A substantial body of empirical evidence shows that settlements have a significant influence on later body size. Individuals living in urban areas have better anthropometric dimensions than those living in rural settlements (Bielicki, 1986; Eveleth and Tanner, 1990; Peña Reyes et al., 2003; Malina et al., 1981; Eiben et al., 2005). Several studies in developing countries have shown that body size parameters, such as weight and stature, are significantly higher among those living in urban areas than those living in rural areas (Von Braun et al., 1993; Menon et al., 2001; Sahn and Stifel, 2003; Wang, 2003; Smith et al., 2005; Fotso, 2007). These parameters are important for monitoring of nutritional status of both children and adolescents. Therefore, disparity in these parameters means difference in nutritional status. Understanding the relative significance of these determinants of nutritional status coupled with whether they are different based on settlements is key in designing better response programs and policies to target the needs of different populations (Lisa et al., 2005).
The difference in body sizes between residents of rural and urban areas may be due to the fact that urban centers have on average greater availability of social amenities, good sanitary conditions, and better socioeconomic status (SES).
Seasonal variations during prenatal period may have long-term phenotypic effects (Cameron and Demerath, 2002). For instance, malnourished fetus (Barker, 1995) and those with hormonal deficiency (Manning and Bundred, 2000) are at the risk of having many diseases later in life. This process is known as fetal programming and involves methylation of DNA and histone proteins through organized membrane receptors and finally to delay in growth (Waterland and Michels, 2007). Changes in a factor required for programming early in life with season will lead to individuals born at certain season being disadvantaged.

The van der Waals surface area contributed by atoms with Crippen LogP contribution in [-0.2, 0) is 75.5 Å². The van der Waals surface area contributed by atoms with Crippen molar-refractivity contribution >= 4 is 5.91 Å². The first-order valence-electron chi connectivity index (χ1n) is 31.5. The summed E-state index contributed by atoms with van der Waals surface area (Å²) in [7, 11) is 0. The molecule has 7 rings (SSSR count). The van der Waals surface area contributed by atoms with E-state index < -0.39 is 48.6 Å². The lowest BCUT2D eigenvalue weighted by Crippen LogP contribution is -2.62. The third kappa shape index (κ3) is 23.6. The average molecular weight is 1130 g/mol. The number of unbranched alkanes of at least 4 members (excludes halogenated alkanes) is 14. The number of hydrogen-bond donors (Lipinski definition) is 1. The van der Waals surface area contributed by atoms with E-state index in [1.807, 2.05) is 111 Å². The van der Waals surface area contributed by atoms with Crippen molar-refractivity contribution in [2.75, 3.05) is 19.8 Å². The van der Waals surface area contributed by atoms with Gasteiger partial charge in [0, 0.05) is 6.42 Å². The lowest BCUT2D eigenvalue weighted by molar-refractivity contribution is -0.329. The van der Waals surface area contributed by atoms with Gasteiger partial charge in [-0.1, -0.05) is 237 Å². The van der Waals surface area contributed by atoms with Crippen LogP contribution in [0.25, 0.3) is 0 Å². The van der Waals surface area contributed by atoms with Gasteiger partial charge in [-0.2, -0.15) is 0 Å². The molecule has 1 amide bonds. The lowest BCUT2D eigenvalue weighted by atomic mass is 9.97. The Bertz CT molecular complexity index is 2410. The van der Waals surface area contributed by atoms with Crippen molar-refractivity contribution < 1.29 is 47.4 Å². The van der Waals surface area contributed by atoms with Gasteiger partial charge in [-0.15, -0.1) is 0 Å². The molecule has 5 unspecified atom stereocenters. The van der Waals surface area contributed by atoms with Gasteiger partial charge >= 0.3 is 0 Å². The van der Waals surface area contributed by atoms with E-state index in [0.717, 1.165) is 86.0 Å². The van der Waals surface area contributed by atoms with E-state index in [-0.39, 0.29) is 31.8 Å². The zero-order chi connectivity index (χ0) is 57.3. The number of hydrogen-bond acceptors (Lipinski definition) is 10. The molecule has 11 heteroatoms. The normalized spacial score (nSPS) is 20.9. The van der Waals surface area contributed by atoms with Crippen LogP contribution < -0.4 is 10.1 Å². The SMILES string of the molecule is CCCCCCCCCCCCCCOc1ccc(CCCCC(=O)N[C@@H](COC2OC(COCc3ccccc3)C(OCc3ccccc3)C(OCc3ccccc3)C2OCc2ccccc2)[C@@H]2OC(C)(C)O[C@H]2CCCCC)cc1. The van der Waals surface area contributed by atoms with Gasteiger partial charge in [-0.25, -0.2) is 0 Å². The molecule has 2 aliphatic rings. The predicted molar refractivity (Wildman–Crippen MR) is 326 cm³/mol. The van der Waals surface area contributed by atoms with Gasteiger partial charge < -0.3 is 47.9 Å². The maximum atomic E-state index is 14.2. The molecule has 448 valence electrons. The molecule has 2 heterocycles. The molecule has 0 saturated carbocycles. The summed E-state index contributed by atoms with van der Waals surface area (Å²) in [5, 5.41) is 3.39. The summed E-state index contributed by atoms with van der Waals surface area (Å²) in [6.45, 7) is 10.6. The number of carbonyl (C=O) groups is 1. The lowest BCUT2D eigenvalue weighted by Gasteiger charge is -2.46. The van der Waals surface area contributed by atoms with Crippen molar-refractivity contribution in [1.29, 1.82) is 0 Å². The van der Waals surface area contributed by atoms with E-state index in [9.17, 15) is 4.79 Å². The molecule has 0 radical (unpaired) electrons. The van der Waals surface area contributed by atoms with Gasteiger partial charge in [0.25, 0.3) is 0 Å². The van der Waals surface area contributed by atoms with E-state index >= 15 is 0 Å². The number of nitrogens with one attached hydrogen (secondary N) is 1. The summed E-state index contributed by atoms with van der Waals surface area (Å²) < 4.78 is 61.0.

Anthropometric dimension differences have also been impacted by the season of birth. In particular, there is a large body of evidence showing that individuals born in winter and spring compared to those born in summer and spring tend to be heavier and longer (Tustin et al., 2004; McGrath et al., 2005; McGrath et al., 2006; Puch et al., 2008). These differences continue up to adulthood.
Several studies have linked season of birth to various biological parameters such as growth (Weber et al., 1998), reproduction (Huber et al., 2004; Cagnacci et al., 2005), neurological disorders (Joinson and Nettle, 2005), dyslexia (Livingston et al., 1993), and longevity (Flouris et al., 2009; Lerchl, 2004). Regarding academic performance, it has been reported that summer-born children have poor academic performance (Martin et al., 2004).
In summary, urban dwellers have higher anthropometric parameters than those from rural area. Winter- and spring-born infants are heavier, taller, and have better academic performance than summer- and autumn-born infants.